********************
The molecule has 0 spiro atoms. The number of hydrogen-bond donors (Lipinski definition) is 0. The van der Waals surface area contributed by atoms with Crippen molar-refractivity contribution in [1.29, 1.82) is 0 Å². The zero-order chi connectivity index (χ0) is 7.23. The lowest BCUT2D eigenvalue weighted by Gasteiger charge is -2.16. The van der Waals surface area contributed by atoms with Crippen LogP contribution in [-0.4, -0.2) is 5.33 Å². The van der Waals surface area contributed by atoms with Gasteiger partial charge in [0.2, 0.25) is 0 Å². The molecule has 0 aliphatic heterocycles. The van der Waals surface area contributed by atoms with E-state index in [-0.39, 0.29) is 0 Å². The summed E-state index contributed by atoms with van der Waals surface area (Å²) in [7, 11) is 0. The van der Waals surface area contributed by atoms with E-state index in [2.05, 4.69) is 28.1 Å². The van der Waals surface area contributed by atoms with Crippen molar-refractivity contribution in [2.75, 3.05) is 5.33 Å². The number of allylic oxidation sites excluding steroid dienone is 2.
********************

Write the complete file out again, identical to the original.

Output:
The molecule has 0 spiro atoms. The number of hydrogen-bond donors (Lipinski definition) is 0. The van der Waals surface area contributed by atoms with Crippen molar-refractivity contribution in [1.29, 1.82) is 0 Å². The zero-order chi connectivity index (χ0) is 7.23. The lowest BCUT2D eigenvalue weighted by Gasteiger charge is -2.16. The van der Waals surface area contributed by atoms with Crippen LogP contribution in [-0.4, -0.2) is 5.33 Å². The van der Waals surface area contributed by atoms with Gasteiger partial charge in [0.2, 0.25) is 0 Å². The molecule has 0 aliphatic heterocycles. The van der Waals surface area contributed by atoms with E-state index in [-0.39, 0.29) is 0 Å². The summed E-state index contributed by atoms with van der Waals surface area (Å²) in [7, 11) is 0. The van der Waals surface area contributed by atoms with E-state index in [2.05, 4.69) is 28.1 Å². The van der Waals surface area contributed by atoms with Crippen molar-refractivity contribution in [2.75, 3.05) is 5.33 Å². The number of allylic oxidation sites excluding steroid dienone is 2.